Unfriend Manager on LinkedIn?

Adobe MoneyPenny
Jun 18, 2018 5 Comments

My now-former manager (who got promoted due to a reorg, but is still in my group) is linked to my colleagues and me on LinkedIn. It was great in some ways that they are no longer my manager, as they were a hardcore micro-manager, but bad because they’re driving a team whose technology and practices they knows nothing about, but I digress.

Prior to the reorg, I received high raises and praise from their manager and also praise from my colleagues. I onboarded and supervised a colleague when asked, and received praise for that, too.

With the reorg, I got moved to the far right of the group core (org chart-wise) and am reporting to a manager with a less-than-stellar reputation. I have heard (from peers) that my former manager is now talking badly about me and the quality of my work and now my new manager is also saying my former manager has said things about me, too - I don’t know my current manager nor do I trust them, so I won’t consider their opinion yet.

I am applying for new jobs and am wondering if I should decouple from my former manager on LinkedIn. But if I do, I’m afraid they’ll ask why. I could block them but because of their links to other people, they could find out I blocked them.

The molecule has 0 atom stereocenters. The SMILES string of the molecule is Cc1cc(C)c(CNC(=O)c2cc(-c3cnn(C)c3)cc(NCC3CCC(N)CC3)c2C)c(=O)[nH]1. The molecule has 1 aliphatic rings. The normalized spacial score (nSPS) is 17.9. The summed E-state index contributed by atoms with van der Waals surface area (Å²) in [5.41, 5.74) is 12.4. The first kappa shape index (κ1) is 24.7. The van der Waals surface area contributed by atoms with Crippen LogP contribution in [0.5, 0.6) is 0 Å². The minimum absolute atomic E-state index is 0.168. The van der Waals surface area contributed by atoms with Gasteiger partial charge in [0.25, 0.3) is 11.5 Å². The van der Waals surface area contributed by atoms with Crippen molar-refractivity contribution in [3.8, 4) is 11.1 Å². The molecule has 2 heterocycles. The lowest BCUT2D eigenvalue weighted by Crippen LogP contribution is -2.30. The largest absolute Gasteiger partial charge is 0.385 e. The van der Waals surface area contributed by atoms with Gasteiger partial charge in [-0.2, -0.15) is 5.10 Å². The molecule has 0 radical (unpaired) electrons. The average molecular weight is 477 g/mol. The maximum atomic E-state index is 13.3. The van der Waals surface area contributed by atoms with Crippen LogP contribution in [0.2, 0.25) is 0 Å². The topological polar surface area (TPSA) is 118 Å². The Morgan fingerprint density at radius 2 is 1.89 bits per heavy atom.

Suggestions?

comments

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TOP 5 Comments
  • McAfee JohnMcPee
    How would your potential employers know that she was your manager via LinkedIn?
    Jun 18, 2018 2
    • Adobe MoneyPenny
      OP
      Good point. I was thinking more along the lines of if a potential employer reached out to her and she was linked (via her network) to that employer.
      Jun 18, 2018
    • That would be super unprofessional, to "out" you as a job seeker.
      Jun 18, 2018
  • Amazon / Eng WRyY10
    I don’t get how unfriending them can help in any way other than maybe help you feel better. What’s wrong with leaving them as is? Just keep things positive when your old manager comes up. People talk and rumors spread. Don’t water the rumor weed.

    This is all a non-problem. Apply to new places and work on building rapport where you can. Sooner or later you will find a new opportunity away from your current manager.
    Jun 18, 2018 0
  • HPE WCmF21
    Usually for the senior roles companies could a "back door" reference check where they research you and try to find on you, etc. Unless you are at a Director or higher level no company would even try to contact your previous employer except to verify you worked there as part of background check. Talking to ur prev manager officially if you haven't asked them to, is a major privacy intrusion and the receiving company will usually get a visit from your lawyer.

    Honestly most companies don't even bother to call references. As long as you pass the interview and don't have a criminal record they give a shit what you did in ur previous company. That said make sure your reference is positive in the oft chance they call.

    Bottom line, it doesn't matter.
    Jun 19, 2018 0

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